Bitcoin (BTC) is an online commodity that is based on an open-source, peer-to-peer encryption protocol. It was first described in 2009, Satoshi Nakamoto, a developer. Creation and transfer of Bitcoin is done on an internet-based network and is not managed by any central authority.
The creation of new bitcoins is automated and may be accomplished by servers, known as bitcoin miners, that confirm bitcoin creation by adding codes to a decentralized log, which is updated and archived periodically. Each bitcoin is subdivided into 100 million smaller units called satoshis, defined by eight decimal places.
Bitcoins can be transferred by computer or smartphone, without any intermediate financial institution. Ownership of bitcoin balances can be authenticated with dedicated servers (the miners), which use a public-key encryption scheme. Each 10-minute portion or “block” of the transaction log also allows for a predetermined number of new bitcoins to be awarded to miners based on computational data added to the log and confirmed by other miners.
Creation of a new britcoin, is, therefore, a special case of a transaction, in which the new bitcoin is deemed issued in exchange for solving a coputationally intensive encryption problem. The number of newly created bitcoins per period depends on how long the network has been running. Currently, 25 new bitcoins are generated with every 10-minute block. This will be halved to 12.5 BTC during the year 2017 and halved continuously every 4 years after until a hard limit of 21 million bitcoins is reached during the year 2140.
Bitcoin is accepted in trade by various merchants and individuals in many parts of the world. Although bitcoin was initially promoted as a virtual currency, many commentators currently reject that claim due to bitcoin’s volatile market value, relatively inflexible supply, and minimal use in trade.
Is bitcoin the way forward?
Alex Ferrara, partner in Bessemer’s New York office, specialises on investments in the software and internet sectors and he says whether it will succeed as a mainstream currency or not misses a more important point.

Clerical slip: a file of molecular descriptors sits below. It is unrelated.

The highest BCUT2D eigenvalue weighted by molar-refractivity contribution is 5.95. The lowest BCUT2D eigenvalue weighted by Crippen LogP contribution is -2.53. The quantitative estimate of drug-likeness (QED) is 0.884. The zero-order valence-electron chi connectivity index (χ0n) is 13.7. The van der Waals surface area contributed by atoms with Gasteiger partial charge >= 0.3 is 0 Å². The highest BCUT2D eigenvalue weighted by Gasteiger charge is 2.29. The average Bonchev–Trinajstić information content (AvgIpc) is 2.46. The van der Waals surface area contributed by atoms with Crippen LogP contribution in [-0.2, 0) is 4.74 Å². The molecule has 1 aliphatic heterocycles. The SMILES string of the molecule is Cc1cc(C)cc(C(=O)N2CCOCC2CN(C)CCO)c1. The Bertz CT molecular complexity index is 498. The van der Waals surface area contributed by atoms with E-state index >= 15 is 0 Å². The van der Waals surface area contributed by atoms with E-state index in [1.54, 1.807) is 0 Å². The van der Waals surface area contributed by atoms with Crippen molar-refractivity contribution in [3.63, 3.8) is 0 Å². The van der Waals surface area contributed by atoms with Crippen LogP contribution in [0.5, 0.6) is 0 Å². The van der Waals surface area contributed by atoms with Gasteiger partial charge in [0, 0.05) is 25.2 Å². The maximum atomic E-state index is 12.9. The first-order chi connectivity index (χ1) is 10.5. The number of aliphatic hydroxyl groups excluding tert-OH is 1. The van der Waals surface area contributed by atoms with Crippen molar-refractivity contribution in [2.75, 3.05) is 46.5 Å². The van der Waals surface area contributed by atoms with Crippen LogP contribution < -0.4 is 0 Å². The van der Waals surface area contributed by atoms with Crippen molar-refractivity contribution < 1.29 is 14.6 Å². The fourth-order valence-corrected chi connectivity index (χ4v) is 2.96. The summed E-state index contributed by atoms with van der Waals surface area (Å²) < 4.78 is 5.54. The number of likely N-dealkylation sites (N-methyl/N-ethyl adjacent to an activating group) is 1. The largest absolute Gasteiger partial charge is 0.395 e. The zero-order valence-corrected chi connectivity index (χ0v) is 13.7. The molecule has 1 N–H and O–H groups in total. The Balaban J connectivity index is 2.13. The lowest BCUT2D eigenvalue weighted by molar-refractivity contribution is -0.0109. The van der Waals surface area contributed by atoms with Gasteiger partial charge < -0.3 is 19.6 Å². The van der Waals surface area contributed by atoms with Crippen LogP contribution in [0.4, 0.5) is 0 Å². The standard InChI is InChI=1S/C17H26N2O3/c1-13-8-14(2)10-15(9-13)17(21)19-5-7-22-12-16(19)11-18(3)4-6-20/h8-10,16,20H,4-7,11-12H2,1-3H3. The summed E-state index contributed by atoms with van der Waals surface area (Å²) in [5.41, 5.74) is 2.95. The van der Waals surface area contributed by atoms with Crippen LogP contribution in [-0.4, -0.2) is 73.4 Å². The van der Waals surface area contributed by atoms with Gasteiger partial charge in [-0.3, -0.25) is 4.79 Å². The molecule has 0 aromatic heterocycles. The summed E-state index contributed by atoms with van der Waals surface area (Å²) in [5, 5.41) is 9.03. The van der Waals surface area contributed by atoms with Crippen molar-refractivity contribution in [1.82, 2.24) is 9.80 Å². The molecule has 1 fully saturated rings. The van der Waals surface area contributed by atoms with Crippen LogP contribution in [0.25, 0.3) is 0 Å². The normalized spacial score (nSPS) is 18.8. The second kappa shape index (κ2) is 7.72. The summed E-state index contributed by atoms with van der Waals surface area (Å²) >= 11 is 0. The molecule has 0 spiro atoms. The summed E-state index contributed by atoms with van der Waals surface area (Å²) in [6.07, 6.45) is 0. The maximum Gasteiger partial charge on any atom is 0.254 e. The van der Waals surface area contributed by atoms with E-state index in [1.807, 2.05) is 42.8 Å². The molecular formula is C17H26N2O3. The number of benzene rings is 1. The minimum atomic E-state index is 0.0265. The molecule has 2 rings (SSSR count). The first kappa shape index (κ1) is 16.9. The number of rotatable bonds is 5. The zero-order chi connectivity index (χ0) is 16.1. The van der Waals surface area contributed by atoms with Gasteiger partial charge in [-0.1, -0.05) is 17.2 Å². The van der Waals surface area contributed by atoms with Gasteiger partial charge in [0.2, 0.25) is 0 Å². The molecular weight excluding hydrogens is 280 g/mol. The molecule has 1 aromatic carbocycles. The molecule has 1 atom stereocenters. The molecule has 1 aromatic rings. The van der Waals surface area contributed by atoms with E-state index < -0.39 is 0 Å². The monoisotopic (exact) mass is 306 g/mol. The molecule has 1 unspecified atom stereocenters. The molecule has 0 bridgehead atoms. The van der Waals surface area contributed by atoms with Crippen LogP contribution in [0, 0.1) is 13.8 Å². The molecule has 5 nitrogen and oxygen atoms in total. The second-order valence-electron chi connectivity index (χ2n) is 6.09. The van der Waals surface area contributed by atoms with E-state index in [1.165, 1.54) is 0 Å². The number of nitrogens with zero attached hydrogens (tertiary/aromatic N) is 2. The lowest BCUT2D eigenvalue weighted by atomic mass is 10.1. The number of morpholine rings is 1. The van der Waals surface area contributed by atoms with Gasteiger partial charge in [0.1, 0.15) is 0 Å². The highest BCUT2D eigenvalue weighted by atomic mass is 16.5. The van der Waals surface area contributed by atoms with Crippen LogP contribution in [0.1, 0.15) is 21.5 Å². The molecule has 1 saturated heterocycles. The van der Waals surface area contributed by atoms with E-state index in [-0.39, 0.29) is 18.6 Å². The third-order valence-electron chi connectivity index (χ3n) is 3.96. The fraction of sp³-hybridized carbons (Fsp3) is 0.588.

Bitcoin is already a success, offering great potential beyond providing a new store of value or currency. Ferrara says that what is more exciting about this, is the growth of the underlying network of participants and the economic incentives promoting its growth. About 30 years after the birth of the internet, we may be beginning to see an imortant new technology layer emerge, that is designed specifically to enable secure online transactions.
The opponents of Bitcoin claim that the virtual currency allows for exchanges made in dark recesses of the internet, where anonymous buyers can buy all sorts of illicit items from anonymous sellers (see ExecutiveSurf Silk Road article.)
However, while it certainly true this was the case in its early days, recently the market has changed dramatically. Bitpay, a company that allows legitimate merchants to accept bitcoin as a form of payment, now serves more than 10,000 merchants (a tenfold increase in six months) and processes more in transaction volume than the Silk Road marketplace.
Three of the leading U.S. Bitcoin startups have registered with the financial crimes enforcement network agency of the federal government and strictly adhere to the same anti-money-laundering processes followed by major American banks. Also, several of these bitcoin companies have raised capital from leading venture capitalist firms, giving them credentials, but also allows them to invest in infrastructure, compliance and customer awareness.
Something quite fascinating about bitcoin, is that all historical transactions are publicly viewable via a public transaction ledger, called the blockchain. So, in theory, with the right tools, we could all see how consumers and merchants use bitcoin. To date, the bitcoin network has seen more than 15 million transactions, with more than 50,000 senders and receivers transacting each day.
In short, bitcoin is fast becoming a legitimate online currency.